Make a plan. Virtually no plan will cover every possibility. That's fine. You've got to balance coverage and cost. But being without a plan is foolhardy. You can't designate one individual to make the plan. It's got to be done with a representative from each area of the business. Start out with the most critical areas and refine and expand the plan as you go. Decide on how far you should go (e.g., how many hours of staff time to spend) in trading planning, staffing, equipment costs, etc. against the potential costs of the disaster. Don't forget, the initial plan may cost more than you want to spend, but it can be updated cheaply and used for a number of years. And the cost of not having a plan may put you out of business. Chances are your employees will be critical. Know who has special skills (Fred knows his way around generators) and who may be unavailable (Sue can't get day care).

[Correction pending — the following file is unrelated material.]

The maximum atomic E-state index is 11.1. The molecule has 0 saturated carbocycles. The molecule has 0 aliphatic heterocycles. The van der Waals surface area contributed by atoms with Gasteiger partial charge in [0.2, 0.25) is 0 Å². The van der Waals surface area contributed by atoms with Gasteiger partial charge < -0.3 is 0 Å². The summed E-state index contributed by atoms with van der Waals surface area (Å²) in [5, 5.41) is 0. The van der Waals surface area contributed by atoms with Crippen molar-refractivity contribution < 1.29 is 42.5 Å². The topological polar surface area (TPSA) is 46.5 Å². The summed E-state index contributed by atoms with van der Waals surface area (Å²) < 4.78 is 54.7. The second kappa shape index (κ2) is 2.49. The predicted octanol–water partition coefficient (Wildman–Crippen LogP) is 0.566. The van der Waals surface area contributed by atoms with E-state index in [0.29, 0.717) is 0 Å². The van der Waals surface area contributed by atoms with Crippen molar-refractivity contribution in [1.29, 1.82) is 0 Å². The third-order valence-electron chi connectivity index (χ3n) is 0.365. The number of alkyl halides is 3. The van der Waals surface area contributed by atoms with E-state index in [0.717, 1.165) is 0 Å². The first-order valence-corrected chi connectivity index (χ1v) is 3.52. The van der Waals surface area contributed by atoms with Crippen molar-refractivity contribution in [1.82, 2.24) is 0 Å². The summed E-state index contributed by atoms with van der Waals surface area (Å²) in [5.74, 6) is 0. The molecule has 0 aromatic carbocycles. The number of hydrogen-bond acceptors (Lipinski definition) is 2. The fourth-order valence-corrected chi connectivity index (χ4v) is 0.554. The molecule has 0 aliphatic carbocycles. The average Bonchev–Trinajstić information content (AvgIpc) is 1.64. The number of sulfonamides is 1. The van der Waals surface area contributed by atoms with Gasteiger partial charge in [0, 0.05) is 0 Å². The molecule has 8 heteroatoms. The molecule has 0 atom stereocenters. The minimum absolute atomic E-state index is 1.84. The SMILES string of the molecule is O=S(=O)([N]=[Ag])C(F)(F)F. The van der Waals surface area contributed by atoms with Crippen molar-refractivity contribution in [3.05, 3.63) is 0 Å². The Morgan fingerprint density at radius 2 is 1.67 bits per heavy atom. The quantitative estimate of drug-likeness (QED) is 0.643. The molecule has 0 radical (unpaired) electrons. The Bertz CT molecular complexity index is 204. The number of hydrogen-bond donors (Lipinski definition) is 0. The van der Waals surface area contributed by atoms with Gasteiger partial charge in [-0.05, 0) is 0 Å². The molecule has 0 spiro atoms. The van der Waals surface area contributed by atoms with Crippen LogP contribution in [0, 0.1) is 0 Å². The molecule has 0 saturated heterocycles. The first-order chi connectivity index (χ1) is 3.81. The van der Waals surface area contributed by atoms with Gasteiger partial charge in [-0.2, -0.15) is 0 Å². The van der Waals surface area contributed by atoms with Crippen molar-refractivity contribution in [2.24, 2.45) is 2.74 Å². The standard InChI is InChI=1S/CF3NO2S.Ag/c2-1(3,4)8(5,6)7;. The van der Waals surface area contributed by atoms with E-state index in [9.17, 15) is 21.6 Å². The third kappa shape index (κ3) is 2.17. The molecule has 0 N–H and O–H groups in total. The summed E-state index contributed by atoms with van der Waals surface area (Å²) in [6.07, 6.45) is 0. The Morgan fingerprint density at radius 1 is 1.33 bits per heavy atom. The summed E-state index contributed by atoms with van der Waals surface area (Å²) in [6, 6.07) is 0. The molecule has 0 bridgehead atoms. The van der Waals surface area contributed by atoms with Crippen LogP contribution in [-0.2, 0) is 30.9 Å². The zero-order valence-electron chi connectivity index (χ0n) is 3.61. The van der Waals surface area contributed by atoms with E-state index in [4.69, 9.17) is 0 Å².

Outside advice. Talk to your insurance agent, the SBA, local fire department, etc. Commercial insurers may be able to help with written advice or you may be able to talk to an expert. But you've got to take action well in advance of a storm.


Copyright 2013 by A/N Group, Inc. This publication is designed to provide accurate and authoritative information in regard to the subject matter covered. It is distributed with the understanding that the publisher is not engaged in rendering legal, accounting, or other professional service. If legal advice or other expert assistance is required, the services of a competent professional should be sought. The information is not necessarily a complete summary of all materials on the subject.--ISSN 1089-1536

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--Last Update 07/26/13